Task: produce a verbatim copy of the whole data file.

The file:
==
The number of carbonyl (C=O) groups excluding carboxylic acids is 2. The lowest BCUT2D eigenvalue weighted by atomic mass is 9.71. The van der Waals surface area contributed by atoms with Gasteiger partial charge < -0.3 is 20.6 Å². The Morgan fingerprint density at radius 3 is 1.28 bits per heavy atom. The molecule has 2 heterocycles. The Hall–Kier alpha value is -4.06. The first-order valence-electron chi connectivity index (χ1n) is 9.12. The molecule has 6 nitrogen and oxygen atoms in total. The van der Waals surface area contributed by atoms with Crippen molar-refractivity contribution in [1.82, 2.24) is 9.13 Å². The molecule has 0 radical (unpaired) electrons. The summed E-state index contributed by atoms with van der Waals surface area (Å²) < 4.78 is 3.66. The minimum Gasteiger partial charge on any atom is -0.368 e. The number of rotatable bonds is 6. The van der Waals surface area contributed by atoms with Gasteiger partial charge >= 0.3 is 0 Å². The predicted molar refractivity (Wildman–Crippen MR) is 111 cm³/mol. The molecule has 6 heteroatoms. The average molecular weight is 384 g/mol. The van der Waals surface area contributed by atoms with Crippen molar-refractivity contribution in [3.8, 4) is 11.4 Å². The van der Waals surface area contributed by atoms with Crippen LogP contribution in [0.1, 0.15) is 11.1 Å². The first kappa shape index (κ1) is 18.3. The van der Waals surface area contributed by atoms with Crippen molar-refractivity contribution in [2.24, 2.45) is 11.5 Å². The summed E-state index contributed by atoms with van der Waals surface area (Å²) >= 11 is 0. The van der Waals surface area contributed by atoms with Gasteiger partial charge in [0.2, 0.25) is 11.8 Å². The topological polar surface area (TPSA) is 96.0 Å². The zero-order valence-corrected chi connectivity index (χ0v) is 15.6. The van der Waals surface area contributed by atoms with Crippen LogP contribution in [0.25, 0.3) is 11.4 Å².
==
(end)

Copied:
The number of carbonyl (C=O) groups excluding carboxylic acids is 2. The lowest BCUT2D eigenvalue weighted by atomic mass is 9.71. The van der Waals surface area contributed by atoms with Gasteiger partial charge < -0.3 is 20.6 Å². The Morgan fingerprint density at radius 3 is 1.28 bits per heavy atom. The molecule has 2 heterocycles. The Hall–Kier alpha value is -4.06. The first-order valence-electron chi connectivity index (χ1n) is 9.12. The molecule has 6 nitrogen and oxygen atoms in total. The van der Waals surface area contributed by atoms with Crippen molar-refractivity contribution in [1.82, 2.24) is 9.13 Å². The molecule has 0 radical (unpaired) electrons. The summed E-state index contributed by atoms with van der Waals surface area (Å²) < 4.78 is 3.66. The minimum Gasteiger partial charge on any atom is -0.368 e. The number of rotatable bonds is 6. The van der Waals surface area contributed by atoms with Gasteiger partial charge >= 0.3 is 0 Å². The predicted molar refractivity (Wildman–Crippen MR) is 111 cm³/mol. The molecule has 6 heteroatoms. The average molecular weight is 384 g/mol. The van der Waals surface area contributed by atoms with Crippen molar-refractivity contribution in [3.8, 4) is 11.4 Å². The van der Waals surface area contributed by atoms with Crippen LogP contribution in [0.1, 0.15) is 11.1 Å². The first kappa shape index (κ1) is 18.3. The van der Waals surface area contributed by atoms with Crippen molar-refractivity contribution in [2.24, 2.45) is 11.5 Å². The summed E-state index contributed by atoms with van der Waals surface area (Å²) >= 11 is 0. The van der Waals surface area contributed by atoms with Gasteiger partial charge in [0.2, 0.25) is 11.8 Å². The topological polar surface area (TPSA) is 96.0 Å². The zero-order valence-corrected chi connectivity index (χ0v) is 15.6. The van der Waals surface area contributed by atoms with Crippen LogP contribution in [0.25, 0.3) is 11.4 Å².